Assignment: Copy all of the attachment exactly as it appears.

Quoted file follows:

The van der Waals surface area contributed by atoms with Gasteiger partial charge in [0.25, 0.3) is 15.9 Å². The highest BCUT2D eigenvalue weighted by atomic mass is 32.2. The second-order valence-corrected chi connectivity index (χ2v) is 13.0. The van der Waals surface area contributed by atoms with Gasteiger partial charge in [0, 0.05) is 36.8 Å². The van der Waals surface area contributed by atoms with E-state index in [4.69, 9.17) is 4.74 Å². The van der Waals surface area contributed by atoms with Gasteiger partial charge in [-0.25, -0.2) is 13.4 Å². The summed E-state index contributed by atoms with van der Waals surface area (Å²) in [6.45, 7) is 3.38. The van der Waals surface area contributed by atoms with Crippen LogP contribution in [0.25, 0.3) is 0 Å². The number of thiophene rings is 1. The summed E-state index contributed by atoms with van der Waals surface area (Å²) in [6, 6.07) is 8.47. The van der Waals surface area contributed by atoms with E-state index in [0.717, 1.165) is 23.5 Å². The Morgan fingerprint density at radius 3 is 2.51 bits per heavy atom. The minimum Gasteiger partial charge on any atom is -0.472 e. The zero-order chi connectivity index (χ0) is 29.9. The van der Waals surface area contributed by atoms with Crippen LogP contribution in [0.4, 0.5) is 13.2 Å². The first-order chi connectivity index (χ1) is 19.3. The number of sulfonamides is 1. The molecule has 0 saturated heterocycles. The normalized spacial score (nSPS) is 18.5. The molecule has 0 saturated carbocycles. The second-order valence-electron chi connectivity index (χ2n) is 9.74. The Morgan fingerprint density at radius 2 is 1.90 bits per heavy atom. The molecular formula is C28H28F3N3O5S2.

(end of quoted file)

The van der Waals surface area contributed by atoms with Gasteiger partial charge in [0.25, 0.3) is 15.9 Å². The highest BCUT2D eigenvalue weighted by atomic mass is 32.2. The second-order valence-corrected chi connectivity index (χ2v) is 13.0. The van der Waals surface area contributed by atoms with Gasteiger partial charge in [0, 0.05) is 36.8 Å². The van der Waals surface area contributed by atoms with E-state index in [4.69, 9.17) is 4.74 Å². The van der Waals surface area contributed by atoms with Gasteiger partial charge in [-0.25, -0.2) is 13.4 Å². The summed E-state index contributed by atoms with van der Waals surface area (Å²) in [6.45, 7) is 3.38. The van der Waals surface area contributed by atoms with Crippen LogP contribution in [0.25, 0.3) is 0 Å². The number of thiophene rings is 1. The summed E-state index contributed by atoms with van der Waals surface area (Å²) in [6, 6.07) is 8.47. The van der Waals surface area contributed by atoms with E-state index in [0.717, 1.165) is 23.5 Å². The Morgan fingerprint density at radius 3 is 2.51 bits per heavy atom. The minimum Gasteiger partial charge on any atom is -0.472 e. The zero-order chi connectivity index (χ0) is 29.9. The van der Waals surface area contributed by atoms with Crippen LogP contribution in [0.4, 0.5) is 13.2 Å². The first-order chi connectivity index (χ1) is 19.3. The number of sulfonamides is 1. The molecule has 0 saturated heterocycles. The normalized spacial score (nSPS) is 18.5. The molecule has 0 saturated carbocycles. The second-order valence-electron chi connectivity index (χ2n) is 9.74. The Morgan fingerprint density at radius 2 is 1.90 bits per heavy atom. The molecular formula is C28H28F3N3O5S2.